The Unexpected Photo Wall
Top 5 Rules for Hanging Your Art
Time and time again I see a plethora of “pins” that display a wall with a collection of photos. Women just can’t seem to get enough of this look! Yet, when it comes to the “real world,” many of my friends seem overwhelmed by the idea of actually creating their own wall collage. When will I have time? What tools do I need? Where do I begin?! This is what I like to call “falling into the Pinterest gap.” We “pin” these concepts with idealistic aspirations that one day we will magically turn into Martha Stewart “mini-mes” but before we know it, our dreams turn into discouragement and those “pins” turn into nails, forever stuck to that board called “never gonna happen.”
It is this common occurrence that sparked the beginning of the Ivory and Bone Blog. Within our blog, you will find anything and everything regarding home décor such as: how-tos, latest trends, common misconceptions, and general artistic expression. By writing about our experiences and perspectives, my Mother and I hope to narrow the Pinterest gap and help our readers turn their visions into reality.
So let’s get started with our first entry that addresses how to create a photo wall.
Rule #1 Open Your Mind
Free yourself from the idea of, I have a 5x7 photo, I need a 5x7 frame. This does not always need to be the case. A lot of the time, a matte makes a photo or a print more dramatic and graphic. Next, ask yourself, what size? I always love an irregular size matte opening that is not consistent with the frame opening. For instance, with a 3x3 matte opening and a 16x20 frame opening, the matte is oversized and unexpected. Yes, it’s cheaper to stick to the standard sizes but if you take the extra effort to professionally cut your mattes; your collage will appear custom, unique, and sophisticated.
I have always found that I gravitate to photos that are up-close and personal. They are more emotionally moving, creative, and catch the eye. Of course they can include a lot of people or things but detail is imperative here. In terms of black and white vs. color, do not feel tied down by uniformity to decide this quandary. Which tone do you like better for that particular image? Let the photo guide this decision, your collage will look wonderful either way. And lastly, we love photography (hunt down your parent’s family albums or keep a camera with you to capture those candid moments!) but illustrative prints are a nice surprise as well. You can blow-up any legal image; you can use an actual page from your favorite book (a great nursery idea!), showcase your kid’s artwork, or dig up that old shoebox and use an artifact from a past experience like a ticket stub or playbill. The options are limitless; try adding objects like clocks, mirrors, or letters to your display for a touch of personality.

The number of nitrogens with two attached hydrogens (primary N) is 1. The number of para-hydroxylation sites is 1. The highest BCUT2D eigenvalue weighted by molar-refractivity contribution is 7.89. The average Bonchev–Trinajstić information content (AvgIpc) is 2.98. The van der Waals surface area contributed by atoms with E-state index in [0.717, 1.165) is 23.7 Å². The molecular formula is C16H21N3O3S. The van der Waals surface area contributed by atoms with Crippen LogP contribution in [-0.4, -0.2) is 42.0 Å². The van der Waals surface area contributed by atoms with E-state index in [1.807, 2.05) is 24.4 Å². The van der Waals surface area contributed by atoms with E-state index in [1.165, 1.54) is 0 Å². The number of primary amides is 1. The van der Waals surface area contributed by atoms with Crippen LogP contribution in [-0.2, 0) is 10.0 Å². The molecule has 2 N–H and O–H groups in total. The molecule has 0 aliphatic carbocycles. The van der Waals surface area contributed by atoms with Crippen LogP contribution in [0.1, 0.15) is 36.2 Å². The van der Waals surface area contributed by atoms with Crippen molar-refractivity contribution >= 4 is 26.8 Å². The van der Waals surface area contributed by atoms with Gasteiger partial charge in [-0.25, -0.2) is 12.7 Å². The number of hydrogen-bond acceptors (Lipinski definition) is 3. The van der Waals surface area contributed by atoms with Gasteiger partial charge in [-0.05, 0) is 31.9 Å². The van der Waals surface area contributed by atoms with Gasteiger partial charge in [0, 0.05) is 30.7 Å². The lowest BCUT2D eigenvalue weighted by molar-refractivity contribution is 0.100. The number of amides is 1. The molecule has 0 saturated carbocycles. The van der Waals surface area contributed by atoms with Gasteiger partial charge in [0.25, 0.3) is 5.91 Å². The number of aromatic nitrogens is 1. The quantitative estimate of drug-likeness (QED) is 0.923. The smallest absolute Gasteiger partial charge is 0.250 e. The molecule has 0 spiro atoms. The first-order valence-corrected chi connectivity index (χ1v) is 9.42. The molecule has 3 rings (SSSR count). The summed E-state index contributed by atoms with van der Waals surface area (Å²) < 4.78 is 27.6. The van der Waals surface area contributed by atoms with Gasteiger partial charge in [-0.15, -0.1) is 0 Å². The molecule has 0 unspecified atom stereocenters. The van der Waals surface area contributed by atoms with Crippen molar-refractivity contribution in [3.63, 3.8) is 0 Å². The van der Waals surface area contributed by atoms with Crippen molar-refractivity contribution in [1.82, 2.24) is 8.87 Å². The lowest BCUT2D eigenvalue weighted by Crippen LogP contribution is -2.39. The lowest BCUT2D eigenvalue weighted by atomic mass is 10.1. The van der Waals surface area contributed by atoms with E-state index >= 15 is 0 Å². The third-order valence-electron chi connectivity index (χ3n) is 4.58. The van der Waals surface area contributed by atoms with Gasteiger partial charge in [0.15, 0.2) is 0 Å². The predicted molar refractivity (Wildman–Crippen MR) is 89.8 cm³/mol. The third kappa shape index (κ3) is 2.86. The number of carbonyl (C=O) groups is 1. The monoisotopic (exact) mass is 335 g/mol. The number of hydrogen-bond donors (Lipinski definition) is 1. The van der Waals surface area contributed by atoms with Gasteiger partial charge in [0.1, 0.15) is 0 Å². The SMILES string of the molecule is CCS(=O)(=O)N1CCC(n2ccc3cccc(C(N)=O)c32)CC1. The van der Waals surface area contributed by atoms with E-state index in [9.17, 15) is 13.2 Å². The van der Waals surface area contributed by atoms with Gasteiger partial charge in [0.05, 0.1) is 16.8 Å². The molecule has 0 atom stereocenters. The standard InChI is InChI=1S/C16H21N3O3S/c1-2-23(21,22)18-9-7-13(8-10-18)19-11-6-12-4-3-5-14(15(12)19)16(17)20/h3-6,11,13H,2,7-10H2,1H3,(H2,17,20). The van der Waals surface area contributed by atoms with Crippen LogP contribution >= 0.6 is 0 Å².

Rule #3 Decide on a Layout and Just Roll with it
There are two types of collages: mix and match or symmetrical. Symmetrical looks clean and can really streamline a room, although a mix and match can look artistic and playful. The choice is yours. If you choose to go with a fresh look, make sure you measure twice, nail once. This layout needs to be pristine. (Tip: I prefer to use a long leveler with a ruler, diagonal hangers for plaster walls, and screw-in anchors for heavy objects. With these anchors, create the hole first! I usually use a screwdriver to make this or a drill bit depending on the size of the anchor.) For mix and match, just go! Always always always start with the center picture and work your way out. Do not be limited by creating the same space between pictures or placing each frame at the center of another frame. That type of perfection will only contradict the organic nature of the collage itself. Just roll with it and like the one and only Britney, get chaotic. Finally, end with an odd number. It‘s nicer on the eye.
Rule #4 Frame Quality is a Non-Negotiable
I can’t stress enough how important it is to select frames that are constructed well and look high quality. Not only will this help in terms of durability but aesthetically, this can make or break your collage. Whether your frame is thick or thin, make sure the material is sturdy, in other words not plastic or artificially distressed. Look for texture like wood, leather, rope, and burlap. Texture will add dimension to your work.
Bummed that your favorite frame has only a stand-up option? You can purchase hardware that enables hanging. Also remember that the price tag has little bearing on quality. I have purchased beautiful frames at Homegoods while some of the high-end stores have fallen short. You do not want to rush your selection. A frame is just as important as what is inside. Honor the piece you prioritized by choosing your frames wisely. Only purchase what you absolutely love, your art deserves it!
Rule #5 Rethink Position
A display going up the stairs is a go-to staple but there are many other locations and positions that are often overlooked. For example, you can hang a symmetrical collage from floor to ceiling in a hallway, lean and layer multiple frames on a mantel or a bathtub ledge, use your photos as a kitchen back-splash, and even hang a picture low for comfort or high for a grander look. Rethinking the ordinary will provide your home with character, depth, and originality.
So that wraps up our Top 5 rules and Ivory and Bone’s very first blog entry! Happy Hanging!!!